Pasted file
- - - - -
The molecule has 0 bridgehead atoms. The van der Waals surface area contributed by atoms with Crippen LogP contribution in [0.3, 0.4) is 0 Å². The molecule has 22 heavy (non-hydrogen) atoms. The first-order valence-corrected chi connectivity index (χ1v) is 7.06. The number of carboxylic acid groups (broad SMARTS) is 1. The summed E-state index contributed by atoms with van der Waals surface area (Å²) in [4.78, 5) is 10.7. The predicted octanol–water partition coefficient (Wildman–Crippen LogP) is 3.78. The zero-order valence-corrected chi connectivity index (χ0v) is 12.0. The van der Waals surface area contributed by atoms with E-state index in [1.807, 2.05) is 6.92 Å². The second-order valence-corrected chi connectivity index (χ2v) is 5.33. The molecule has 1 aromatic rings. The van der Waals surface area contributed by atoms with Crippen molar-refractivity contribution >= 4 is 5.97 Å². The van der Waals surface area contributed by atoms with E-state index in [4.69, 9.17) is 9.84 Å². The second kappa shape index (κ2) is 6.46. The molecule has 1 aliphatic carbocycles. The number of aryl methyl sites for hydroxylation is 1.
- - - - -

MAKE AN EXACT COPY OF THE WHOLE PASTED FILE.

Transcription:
The molecule has 0 bridgehead atoms. The van der Waals surface area contributed by atoms with Crippen LogP contribution in [0.3, 0.4) is 0 Å². The molecule has 22 heavy (non-hydrogen) atoms. The first-order valence-corrected chi connectivity index (χ1v) is 7.06. The number of carboxylic acid groups (broad SMARTS) is 1. The summed E-state index contributed by atoms with van der Waals surface area (Å²) in [4.78, 5) is 10.7. The predicted octanol–water partition coefficient (Wildman–Crippen LogP) is 3.78. The zero-order valence-corrected chi connectivity index (χ0v) is 12.0. The van der Waals surface area contributed by atoms with E-state index in [1.807, 2.05) is 6.92 Å². The second-order valence-corrected chi connectivity index (χ2v) is 5.33. The molecule has 1 aromatic rings. The van der Waals surface area contributed by atoms with Crippen molar-refractivity contribution >= 4 is 5.97 Å². The van der Waals surface area contributed by atoms with E-state index in [4.69, 9.17) is 9.84 Å². The second kappa shape index (κ2) is 6.46. The molecule has 1 aliphatic carbocycles. The number of aryl methyl sites for hydroxylation is 1.